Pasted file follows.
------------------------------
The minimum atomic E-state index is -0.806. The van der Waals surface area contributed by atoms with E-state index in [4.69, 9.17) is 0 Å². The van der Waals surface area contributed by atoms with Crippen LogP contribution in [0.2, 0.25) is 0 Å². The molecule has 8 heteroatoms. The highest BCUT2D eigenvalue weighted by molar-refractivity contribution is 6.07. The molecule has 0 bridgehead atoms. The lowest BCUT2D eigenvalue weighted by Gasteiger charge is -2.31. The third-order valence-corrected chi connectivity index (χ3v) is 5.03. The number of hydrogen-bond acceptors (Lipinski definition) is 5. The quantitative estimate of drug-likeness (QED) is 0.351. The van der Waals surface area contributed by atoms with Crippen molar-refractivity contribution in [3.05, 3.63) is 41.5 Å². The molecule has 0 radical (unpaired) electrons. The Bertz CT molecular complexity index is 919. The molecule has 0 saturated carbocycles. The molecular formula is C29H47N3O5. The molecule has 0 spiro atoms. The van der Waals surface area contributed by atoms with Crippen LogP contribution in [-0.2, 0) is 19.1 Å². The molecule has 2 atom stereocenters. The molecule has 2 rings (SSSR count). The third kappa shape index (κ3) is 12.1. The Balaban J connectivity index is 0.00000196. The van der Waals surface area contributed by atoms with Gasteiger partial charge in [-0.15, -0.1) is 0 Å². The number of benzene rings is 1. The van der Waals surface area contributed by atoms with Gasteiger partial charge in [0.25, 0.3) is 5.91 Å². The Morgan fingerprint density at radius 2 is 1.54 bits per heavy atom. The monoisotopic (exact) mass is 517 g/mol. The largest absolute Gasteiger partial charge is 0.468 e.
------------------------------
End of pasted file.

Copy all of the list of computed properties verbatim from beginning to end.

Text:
The minimum atomic E-state index is -0.806. The van der Waals surface area contributed by atoms with E-state index in [4.69, 9.17) is 0 Å². The van der Waals surface area contributed by atoms with Crippen LogP contribution in [0.2, 0.25) is 0 Å². The molecule has 8 heteroatoms. The highest BCUT2D eigenvalue weighted by molar-refractivity contribution is 6.07. The molecule has 0 bridgehead atoms. The lowest BCUT2D eigenvalue weighted by Gasteiger charge is -2.31. The third-order valence-corrected chi connectivity index (χ3v) is 5.03. The number of hydrogen-bond acceptors (Lipinski definition) is 5. The quantitative estimate of drug-likeness (QED) is 0.351. The van der Waals surface area contributed by atoms with Crippen molar-refractivity contribution in [3.05, 3.63) is 41.5 Å². The molecule has 0 radical (unpaired) electrons. The Bertz CT molecular complexity index is 919. The molecule has 0 saturated carbocycles. The molecular formula is C29H47N3O5. The molecule has 0 spiro atoms. The van der Waals surface area contributed by atoms with Crippen LogP contribution in [-0.2, 0) is 19.1 Å². The molecule has 2 atom stereocenters. The molecule has 2 rings (SSSR count). The third kappa shape index (κ3) is 12.1. The Balaban J connectivity index is 0.00000196. The van der Waals surface area contributed by atoms with Gasteiger partial charge in [-0.15, -0.1) is 0 Å². The number of benzene rings is 1. The van der Waals surface area contributed by atoms with Gasteiger partial charge in [0.25, 0.3) is 5.91 Å². The Morgan fingerprint density at radius 2 is 1.54 bits per heavy atom. The monoisotopic (exact) mass is 517 g/mol. The largest absolute Gasteiger partial charge is 0.468 e.